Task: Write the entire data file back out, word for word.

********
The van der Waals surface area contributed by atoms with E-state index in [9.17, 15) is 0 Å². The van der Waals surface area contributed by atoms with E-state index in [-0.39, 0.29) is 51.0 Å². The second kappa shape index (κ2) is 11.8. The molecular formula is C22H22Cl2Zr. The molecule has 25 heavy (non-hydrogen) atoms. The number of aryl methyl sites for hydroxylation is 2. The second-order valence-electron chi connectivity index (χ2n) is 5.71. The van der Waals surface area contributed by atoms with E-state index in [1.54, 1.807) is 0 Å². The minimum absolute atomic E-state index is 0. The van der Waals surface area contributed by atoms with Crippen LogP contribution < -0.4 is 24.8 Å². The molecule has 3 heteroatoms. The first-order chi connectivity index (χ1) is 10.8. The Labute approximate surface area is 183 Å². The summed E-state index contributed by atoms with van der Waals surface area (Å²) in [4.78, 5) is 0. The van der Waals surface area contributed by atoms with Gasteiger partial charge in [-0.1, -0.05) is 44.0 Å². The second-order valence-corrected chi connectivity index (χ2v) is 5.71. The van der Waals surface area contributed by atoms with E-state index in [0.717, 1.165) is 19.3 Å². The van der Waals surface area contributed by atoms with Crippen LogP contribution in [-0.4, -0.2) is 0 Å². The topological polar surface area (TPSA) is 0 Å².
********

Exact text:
The van der Waals surface area contributed by atoms with E-state index in [9.17, 15) is 0 Å². The van der Waals surface area contributed by atoms with E-state index in [-0.39, 0.29) is 51.0 Å². The second kappa shape index (κ2) is 11.8. The molecular formula is C22H22Cl2Zr. The molecule has 25 heavy (non-hydrogen) atoms. The number of aryl methyl sites for hydroxylation is 2. The second-order valence-electron chi connectivity index (χ2n) is 5.71. The van der Waals surface area contributed by atoms with E-state index in [1.54, 1.807) is 0 Å². The minimum absolute atomic E-state index is 0. The van der Waals surface area contributed by atoms with Crippen LogP contribution < -0.4 is 24.8 Å². The molecule has 3 heteroatoms. The first-order chi connectivity index (χ1) is 10.8. The Labute approximate surface area is 183 Å². The summed E-state index contributed by atoms with van der Waals surface area (Å²) in [4.78, 5) is 0. The van der Waals surface area contributed by atoms with Gasteiger partial charge in [-0.1, -0.05) is 44.0 Å². The second-order valence-corrected chi connectivity index (χ2v) is 5.71. The van der Waals surface area contributed by atoms with E-state index in [0.717, 1.165) is 19.3 Å². The van der Waals surface area contributed by atoms with Crippen LogP contribution in [-0.4, -0.2) is 0 Å². The topological polar surface area (TPSA) is 0 Å².